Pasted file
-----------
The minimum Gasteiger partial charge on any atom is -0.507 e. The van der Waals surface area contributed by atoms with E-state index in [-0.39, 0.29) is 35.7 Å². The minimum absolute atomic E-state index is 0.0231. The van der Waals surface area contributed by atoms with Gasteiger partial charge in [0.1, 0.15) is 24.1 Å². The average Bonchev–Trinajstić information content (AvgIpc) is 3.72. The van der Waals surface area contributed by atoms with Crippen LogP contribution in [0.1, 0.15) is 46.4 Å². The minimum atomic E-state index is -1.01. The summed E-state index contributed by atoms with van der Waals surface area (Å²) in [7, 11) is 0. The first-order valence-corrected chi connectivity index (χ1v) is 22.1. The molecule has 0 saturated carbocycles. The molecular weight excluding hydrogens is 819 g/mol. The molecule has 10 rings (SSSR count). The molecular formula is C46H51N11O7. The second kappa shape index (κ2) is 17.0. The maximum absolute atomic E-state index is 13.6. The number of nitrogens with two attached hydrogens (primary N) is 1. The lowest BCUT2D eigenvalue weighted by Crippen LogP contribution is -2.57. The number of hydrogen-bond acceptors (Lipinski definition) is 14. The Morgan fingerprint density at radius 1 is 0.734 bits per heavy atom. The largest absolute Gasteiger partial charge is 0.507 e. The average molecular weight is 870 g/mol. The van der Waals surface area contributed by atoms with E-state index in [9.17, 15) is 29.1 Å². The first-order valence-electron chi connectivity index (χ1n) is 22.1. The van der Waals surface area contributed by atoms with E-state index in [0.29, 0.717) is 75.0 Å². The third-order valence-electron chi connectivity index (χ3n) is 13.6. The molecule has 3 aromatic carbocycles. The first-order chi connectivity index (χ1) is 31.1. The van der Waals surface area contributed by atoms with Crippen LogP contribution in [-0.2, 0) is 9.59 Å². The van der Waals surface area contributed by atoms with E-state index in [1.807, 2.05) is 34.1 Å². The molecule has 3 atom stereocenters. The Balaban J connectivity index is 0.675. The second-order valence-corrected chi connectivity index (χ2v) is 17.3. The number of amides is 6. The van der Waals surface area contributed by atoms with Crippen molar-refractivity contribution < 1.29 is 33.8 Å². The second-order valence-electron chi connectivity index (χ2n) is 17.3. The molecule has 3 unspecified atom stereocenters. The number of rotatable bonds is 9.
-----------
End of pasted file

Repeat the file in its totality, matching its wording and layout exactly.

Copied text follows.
The minimum Gasteiger partial charge on any atom is -0.507 e. The van der Waals surface area contributed by atoms with E-state index in [-0.39, 0.29) is 35.7 Å². The minimum absolute atomic E-state index is 0.0231. The van der Waals surface area contributed by atoms with Gasteiger partial charge in [0.1, 0.15) is 24.1 Å². The average Bonchev–Trinajstić information content (AvgIpc) is 3.72. The van der Waals surface area contributed by atoms with Crippen LogP contribution in [0.1, 0.15) is 46.4 Å². The minimum atomic E-state index is -1.01. The summed E-state index contributed by atoms with van der Waals surface area (Å²) in [7, 11) is 0. The first-order valence-corrected chi connectivity index (χ1v) is 22.1. The molecule has 0 saturated carbocycles. The molecular weight excluding hydrogens is 819 g/mol. The molecule has 10 rings (SSSR count). The molecular formula is C46H51N11O7. The second kappa shape index (κ2) is 17.0. The maximum absolute atomic E-state index is 13.6. The number of nitrogens with two attached hydrogens (primary N) is 1. The lowest BCUT2D eigenvalue weighted by Crippen LogP contribution is -2.57. The number of hydrogen-bond acceptors (Lipinski definition) is 14. The Morgan fingerprint density at radius 1 is 0.734 bits per heavy atom. The largest absolute Gasteiger partial charge is 0.507 e. The average molecular weight is 870 g/mol. The van der Waals surface area contributed by atoms with E-state index in [9.17, 15) is 29.1 Å². The first-order valence-electron chi connectivity index (χ1n) is 22.1. The van der Waals surface area contributed by atoms with E-state index in [0.29, 0.717) is 75.0 Å². The third-order valence-electron chi connectivity index (χ3n) is 13.6. The molecule has 3 aromatic carbocycles. The first-order chi connectivity index (χ1) is 31.1. The van der Waals surface area contributed by atoms with Crippen LogP contribution in [-0.2, 0) is 9.59 Å². The van der Waals surface area contributed by atoms with E-state index in [1.807, 2.05) is 34.1 Å². The molecule has 3 atom stereocenters. The Balaban J connectivity index is 0.675. The second-order valence-corrected chi connectivity index (χ2v) is 17.3. The number of amides is 6. The van der Waals surface area contributed by atoms with Crippen molar-refractivity contribution < 1.29 is 33.8 Å². The second-order valence-electron chi connectivity index (χ2n) is 17.3. The molecule has 3 unspecified atom stereocenters. The number of rotatable bonds is 9.